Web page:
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The paper reports on changes in physical properties of growth media/substrates caused by frequent drying before re-irrigation. The peat/perlite mixtures were systematically dried to defined levels for 104 days in single pots, each including one Norway spruce seedling. Irrigation regimes were defined in relation to the volume of liquid in the substrates at container capacity when the experiment started (initially). Single pots were re-irrigated with nutrient solution as 10, 30, 50 and 70 % of that volume of liquid was consumed. Growth substrate volume and bulk density, and the fraction of perlite mixed with the peat were measured initially and at the termination of the experiment (finally). The volume fraction of gas filled pores was obtained gravimetrically at least once a day to describe changes in the liquid status of the growth substrates. The volume of substrate stayed constant in all irrigation regimes during the experimental period. The bulk density was independent of the fraction of perlite, but it was lower finally than initially for substrates subjected to the most frequent irrigation. The initial volume fraction of gas filled pores was negatively correlated with the initial bulk density, and the linear regressions depended on the fraction of perlite. The volume fraction of gas filled pores at container capacity (fgcc) increased during the experiment from .33 to .50 ml ml-1 for substrates subjected to the most dry conditions, and from .33 to .41 ml ml-1 in regimes allowing 30 and 50 % liquid losses. For substrates subjected to the least dry conditions, fgcc decreased from .30 to .26 ml ml-1. Initial and final fgcc was positively correlated. The linear regressions were different for the different irrigation regimes as indicated by their average changes described above.


Effects of growth medium physical conditions were studied. Peat and two series of peat mixed with hydrophobic mineral wool or perlite in three mixing ratios were prepared. Growth media porosities were characterized by the standardized time method and seedling development by measurements of stem length and fresh and dry weight.Seedlings grown in media containing mineral wool showed less mortality, were larger and had more living root apices than seedlings in media lacking mineral wool. Growth media influenced most the stem length and dry weights and was best at higher porosity. The difference between mineral wool and perlite amendments was greater for dry weight than stem length, although the effect of mixing ratio was observed for mineral wool only.The media induced qualitative differences in shoots (foliage spiralling) and roots (branching, number of living root apices, lenticel intumescence).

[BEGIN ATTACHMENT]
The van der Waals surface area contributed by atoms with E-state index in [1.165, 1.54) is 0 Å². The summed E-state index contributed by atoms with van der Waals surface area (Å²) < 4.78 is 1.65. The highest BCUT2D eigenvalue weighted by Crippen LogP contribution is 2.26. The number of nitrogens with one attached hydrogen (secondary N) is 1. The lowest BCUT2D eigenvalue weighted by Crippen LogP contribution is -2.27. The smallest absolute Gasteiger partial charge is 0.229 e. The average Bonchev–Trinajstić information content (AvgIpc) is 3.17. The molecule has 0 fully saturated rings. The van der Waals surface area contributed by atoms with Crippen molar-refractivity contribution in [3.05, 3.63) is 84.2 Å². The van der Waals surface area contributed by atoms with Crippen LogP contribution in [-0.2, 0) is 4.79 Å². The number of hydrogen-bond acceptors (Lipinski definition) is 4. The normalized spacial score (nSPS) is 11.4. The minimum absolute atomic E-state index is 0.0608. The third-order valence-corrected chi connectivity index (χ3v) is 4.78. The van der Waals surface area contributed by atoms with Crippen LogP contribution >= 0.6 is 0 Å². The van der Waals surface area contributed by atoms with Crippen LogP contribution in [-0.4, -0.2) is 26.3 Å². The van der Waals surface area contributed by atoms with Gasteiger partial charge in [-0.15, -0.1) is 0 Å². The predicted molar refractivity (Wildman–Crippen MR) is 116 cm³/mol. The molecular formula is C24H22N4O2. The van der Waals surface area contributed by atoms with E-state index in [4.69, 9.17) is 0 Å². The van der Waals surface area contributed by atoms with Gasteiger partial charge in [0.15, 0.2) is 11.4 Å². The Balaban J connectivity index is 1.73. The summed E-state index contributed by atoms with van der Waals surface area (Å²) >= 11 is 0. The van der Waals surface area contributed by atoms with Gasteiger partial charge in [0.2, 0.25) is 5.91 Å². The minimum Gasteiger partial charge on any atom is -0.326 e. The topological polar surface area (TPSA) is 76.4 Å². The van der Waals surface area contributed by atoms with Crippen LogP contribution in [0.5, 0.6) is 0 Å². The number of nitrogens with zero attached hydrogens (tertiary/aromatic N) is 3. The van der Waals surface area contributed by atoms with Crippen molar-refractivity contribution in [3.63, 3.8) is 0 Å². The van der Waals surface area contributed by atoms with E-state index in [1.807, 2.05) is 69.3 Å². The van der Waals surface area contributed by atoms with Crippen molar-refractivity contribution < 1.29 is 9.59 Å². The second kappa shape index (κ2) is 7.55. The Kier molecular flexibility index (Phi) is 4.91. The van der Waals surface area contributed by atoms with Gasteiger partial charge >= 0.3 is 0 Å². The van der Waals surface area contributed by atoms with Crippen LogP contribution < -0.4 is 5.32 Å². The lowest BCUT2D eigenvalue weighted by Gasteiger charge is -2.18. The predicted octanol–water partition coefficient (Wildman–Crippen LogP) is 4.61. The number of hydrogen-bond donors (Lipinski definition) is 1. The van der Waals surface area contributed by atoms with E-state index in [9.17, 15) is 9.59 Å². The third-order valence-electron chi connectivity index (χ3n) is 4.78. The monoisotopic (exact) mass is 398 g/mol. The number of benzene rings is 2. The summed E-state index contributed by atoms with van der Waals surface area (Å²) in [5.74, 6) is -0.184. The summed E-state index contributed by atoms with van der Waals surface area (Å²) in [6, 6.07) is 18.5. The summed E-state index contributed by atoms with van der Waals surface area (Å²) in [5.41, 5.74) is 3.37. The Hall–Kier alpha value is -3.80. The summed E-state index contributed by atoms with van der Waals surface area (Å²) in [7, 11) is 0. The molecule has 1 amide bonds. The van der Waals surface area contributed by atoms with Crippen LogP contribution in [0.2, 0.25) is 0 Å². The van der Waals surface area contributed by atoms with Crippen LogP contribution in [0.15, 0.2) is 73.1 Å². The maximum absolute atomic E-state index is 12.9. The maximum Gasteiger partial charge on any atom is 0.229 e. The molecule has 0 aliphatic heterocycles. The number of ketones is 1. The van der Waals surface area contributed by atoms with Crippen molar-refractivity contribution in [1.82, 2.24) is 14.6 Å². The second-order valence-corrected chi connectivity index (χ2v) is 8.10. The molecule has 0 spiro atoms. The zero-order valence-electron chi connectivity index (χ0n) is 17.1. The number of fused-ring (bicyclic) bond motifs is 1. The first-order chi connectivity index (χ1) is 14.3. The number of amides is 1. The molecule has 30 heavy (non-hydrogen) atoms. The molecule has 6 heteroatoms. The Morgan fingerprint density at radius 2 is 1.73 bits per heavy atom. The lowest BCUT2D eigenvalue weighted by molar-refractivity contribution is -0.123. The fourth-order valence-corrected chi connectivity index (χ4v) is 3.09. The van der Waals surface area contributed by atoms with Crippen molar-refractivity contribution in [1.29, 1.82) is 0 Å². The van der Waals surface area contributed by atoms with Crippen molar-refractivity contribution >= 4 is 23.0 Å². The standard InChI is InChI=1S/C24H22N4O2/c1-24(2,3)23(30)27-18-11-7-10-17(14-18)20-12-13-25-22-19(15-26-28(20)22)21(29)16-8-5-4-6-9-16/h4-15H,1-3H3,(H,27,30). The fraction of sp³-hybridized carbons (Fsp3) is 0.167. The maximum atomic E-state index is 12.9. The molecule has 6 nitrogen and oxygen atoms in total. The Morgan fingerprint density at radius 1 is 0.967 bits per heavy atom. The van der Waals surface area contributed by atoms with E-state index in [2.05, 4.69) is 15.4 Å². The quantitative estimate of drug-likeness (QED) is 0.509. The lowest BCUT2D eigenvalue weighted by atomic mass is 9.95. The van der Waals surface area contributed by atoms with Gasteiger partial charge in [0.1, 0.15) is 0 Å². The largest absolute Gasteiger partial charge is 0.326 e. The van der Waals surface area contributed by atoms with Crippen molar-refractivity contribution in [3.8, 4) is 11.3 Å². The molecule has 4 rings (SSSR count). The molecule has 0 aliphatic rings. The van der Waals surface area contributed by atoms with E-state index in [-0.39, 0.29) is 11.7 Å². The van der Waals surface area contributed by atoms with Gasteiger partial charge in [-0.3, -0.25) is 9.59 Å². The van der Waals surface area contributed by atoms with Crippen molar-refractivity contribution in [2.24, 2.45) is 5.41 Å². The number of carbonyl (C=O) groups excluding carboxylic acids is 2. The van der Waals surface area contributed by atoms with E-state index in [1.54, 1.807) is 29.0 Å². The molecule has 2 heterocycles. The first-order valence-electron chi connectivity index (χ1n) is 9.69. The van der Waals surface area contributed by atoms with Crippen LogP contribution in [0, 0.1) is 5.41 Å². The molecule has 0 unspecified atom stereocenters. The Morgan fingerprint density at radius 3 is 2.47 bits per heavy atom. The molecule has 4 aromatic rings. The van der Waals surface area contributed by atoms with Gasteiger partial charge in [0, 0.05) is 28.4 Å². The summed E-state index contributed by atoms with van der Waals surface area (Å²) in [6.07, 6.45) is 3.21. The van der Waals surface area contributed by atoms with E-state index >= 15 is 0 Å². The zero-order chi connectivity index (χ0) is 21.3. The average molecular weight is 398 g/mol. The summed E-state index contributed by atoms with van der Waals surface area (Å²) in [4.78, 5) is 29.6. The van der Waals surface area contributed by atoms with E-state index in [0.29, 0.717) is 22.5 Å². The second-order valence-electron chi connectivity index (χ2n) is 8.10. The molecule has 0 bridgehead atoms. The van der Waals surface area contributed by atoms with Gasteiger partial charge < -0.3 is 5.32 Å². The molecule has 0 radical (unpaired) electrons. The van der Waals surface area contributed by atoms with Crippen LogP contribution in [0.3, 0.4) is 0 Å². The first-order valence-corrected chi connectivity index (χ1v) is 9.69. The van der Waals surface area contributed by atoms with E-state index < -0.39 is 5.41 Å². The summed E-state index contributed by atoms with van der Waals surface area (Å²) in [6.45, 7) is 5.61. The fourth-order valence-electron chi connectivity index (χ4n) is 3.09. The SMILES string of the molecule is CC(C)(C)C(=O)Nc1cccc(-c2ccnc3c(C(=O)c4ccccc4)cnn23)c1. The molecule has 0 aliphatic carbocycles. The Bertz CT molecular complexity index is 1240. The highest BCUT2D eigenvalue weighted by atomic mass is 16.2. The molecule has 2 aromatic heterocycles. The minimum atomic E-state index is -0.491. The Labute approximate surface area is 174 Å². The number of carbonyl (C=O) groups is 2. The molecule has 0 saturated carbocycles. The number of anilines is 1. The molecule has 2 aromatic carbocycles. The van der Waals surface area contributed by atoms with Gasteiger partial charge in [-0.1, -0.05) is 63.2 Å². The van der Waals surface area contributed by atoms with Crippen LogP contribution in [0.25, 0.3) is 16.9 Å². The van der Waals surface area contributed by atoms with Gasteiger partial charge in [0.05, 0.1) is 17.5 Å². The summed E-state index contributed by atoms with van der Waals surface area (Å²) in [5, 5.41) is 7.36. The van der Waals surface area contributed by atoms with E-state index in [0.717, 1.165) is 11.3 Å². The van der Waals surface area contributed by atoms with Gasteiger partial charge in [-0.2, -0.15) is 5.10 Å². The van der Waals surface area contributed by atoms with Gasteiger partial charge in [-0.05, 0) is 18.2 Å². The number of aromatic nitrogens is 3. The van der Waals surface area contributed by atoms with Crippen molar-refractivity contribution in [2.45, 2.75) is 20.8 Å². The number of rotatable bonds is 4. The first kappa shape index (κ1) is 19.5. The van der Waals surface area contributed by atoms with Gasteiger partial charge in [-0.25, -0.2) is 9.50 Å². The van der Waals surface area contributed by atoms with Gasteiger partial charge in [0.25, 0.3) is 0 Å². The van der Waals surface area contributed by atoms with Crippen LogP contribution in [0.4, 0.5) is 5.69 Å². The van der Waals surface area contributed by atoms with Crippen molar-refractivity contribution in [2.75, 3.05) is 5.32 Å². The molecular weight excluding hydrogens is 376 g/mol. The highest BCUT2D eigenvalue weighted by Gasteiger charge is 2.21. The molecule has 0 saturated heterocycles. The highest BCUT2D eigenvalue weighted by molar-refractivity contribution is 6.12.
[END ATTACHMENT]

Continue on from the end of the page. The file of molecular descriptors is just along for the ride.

The method presented was based on a very simple approach of the forces operating in the pores of porous media. The standardized time (tv) needed to infiltrate a given volume of a liquid into a porous medium in a defined state was throught to be an integrated measure of pore geometry and continuity. The state of the pore system was defined by external suction (S) and medium porosity characterized by the parameters k1 and k2 in the equation tv=k1k2 S-0.5. The method theory was not rejected by experiments with glass beads and selected peat based growth media. The method ranked the media with respect to the probability for satisfactory gas exchange in the order of peat, peat and 26% perlite, peat and 34% perlite, and peat and 44% mineral wool. This ranking was achieved 95 days after the media were filled in containers and exposed to a daily watering procedure. Before this time, the ranking of the media was slightly different, if at all possible. Five days after the containers were filled, only peat and 44% mineral wood was significantly different from the other media. Judged by the standardized time method, the probability for satisfactory gas exchange decreased significantly during the 95 days experiment. This aggravation was supported by measurements of the volume fraction of pores filled with gas. The changes with time were least marked in the medium containing mineral wool.